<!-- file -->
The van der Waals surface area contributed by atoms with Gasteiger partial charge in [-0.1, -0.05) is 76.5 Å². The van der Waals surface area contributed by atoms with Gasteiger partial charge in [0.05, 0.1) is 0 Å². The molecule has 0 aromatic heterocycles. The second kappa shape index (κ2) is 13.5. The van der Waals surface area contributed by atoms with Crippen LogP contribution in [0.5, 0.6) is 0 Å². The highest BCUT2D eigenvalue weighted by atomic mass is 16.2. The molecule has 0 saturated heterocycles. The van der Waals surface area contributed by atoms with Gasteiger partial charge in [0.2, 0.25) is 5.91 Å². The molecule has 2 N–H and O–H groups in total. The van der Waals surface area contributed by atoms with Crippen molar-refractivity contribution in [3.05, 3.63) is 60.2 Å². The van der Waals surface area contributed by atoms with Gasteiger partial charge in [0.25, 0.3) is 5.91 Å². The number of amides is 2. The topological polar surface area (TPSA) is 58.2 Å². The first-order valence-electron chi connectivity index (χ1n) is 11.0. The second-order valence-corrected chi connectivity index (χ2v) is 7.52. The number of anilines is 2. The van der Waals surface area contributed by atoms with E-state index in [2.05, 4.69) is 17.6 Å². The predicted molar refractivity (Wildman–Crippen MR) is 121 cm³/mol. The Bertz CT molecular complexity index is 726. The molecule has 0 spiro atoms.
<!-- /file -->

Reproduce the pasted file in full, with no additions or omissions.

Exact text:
The van der Waals surface area contributed by atoms with Gasteiger partial charge in [-0.1, -0.05) is 76.5 Å². The van der Waals surface area contributed by atoms with Gasteiger partial charge in [0.05, 0.1) is 0 Å². The molecule has 0 aromatic heterocycles. The second kappa shape index (κ2) is 13.5. The van der Waals surface area contributed by atoms with Crippen LogP contribution in [0.5, 0.6) is 0 Å². The highest BCUT2D eigenvalue weighted by atomic mass is 16.2. The molecule has 0 saturated heterocycles. The van der Waals surface area contributed by atoms with Gasteiger partial charge in [0.2, 0.25) is 5.91 Å². The molecule has 2 N–H and O–H groups in total. The van der Waals surface area contributed by atoms with Crippen molar-refractivity contribution in [3.05, 3.63) is 60.2 Å². The van der Waals surface area contributed by atoms with Gasteiger partial charge in [0.25, 0.3) is 5.91 Å². The number of amides is 2. The topological polar surface area (TPSA) is 58.2 Å². The first-order valence-electron chi connectivity index (χ1n) is 11.0. The second-order valence-corrected chi connectivity index (χ2v) is 7.52. The number of anilines is 2. The van der Waals surface area contributed by atoms with E-state index in [2.05, 4.69) is 17.6 Å². The predicted molar refractivity (Wildman–Crippen MR) is 121 cm³/mol. The Bertz CT molecular complexity index is 726. The molecule has 0 spiro atoms.